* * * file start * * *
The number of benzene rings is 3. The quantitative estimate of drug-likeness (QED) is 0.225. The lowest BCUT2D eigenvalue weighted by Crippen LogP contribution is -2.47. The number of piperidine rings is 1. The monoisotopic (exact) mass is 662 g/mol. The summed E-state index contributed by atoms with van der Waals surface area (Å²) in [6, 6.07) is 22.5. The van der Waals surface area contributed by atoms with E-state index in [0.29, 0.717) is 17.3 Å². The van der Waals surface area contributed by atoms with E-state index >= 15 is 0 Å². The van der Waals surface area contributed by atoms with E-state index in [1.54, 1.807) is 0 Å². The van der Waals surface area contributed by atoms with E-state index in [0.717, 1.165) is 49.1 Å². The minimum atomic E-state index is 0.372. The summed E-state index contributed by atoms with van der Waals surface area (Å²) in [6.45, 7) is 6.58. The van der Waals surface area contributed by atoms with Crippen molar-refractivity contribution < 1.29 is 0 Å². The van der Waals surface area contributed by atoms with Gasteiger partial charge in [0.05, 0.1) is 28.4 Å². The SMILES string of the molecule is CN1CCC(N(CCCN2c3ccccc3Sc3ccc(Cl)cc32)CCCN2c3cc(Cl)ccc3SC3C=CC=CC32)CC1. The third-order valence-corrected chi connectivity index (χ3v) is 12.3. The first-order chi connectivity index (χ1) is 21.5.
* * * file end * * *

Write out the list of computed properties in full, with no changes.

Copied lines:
The number of benzene rings is 3. The quantitative estimate of drug-likeness (QED) is 0.225. The lowest BCUT2D eigenvalue weighted by Crippen LogP contribution is -2.47. The number of piperidine rings is 1. The monoisotopic (exact) mass is 662 g/mol. The summed E-state index contributed by atoms with van der Waals surface area (Å²) in [6, 6.07) is 22.5. The van der Waals surface area contributed by atoms with E-state index in [0.29, 0.717) is 17.3 Å². The van der Waals surface area contributed by atoms with E-state index >= 15 is 0 Å². The van der Waals surface area contributed by atoms with E-state index in [1.54, 1.807) is 0 Å². The van der Waals surface area contributed by atoms with E-state index in [0.717, 1.165) is 49.1 Å². The minimum atomic E-state index is 0.372. The summed E-state index contributed by atoms with van der Waals surface area (Å²) in [6.45, 7) is 6.58. The van der Waals surface area contributed by atoms with Crippen molar-refractivity contribution < 1.29 is 0 Å². The van der Waals surface area contributed by atoms with Gasteiger partial charge in [0.05, 0.1) is 28.4 Å². The SMILES string of the molecule is CN1CCC(N(CCCN2c3ccccc3Sc3ccc(Cl)cc32)CCCN2c3cc(Cl)ccc3SC3C=CC=CC32)CC1. The third-order valence-corrected chi connectivity index (χ3v) is 12.3. The first-order chi connectivity index (χ1) is 21.5.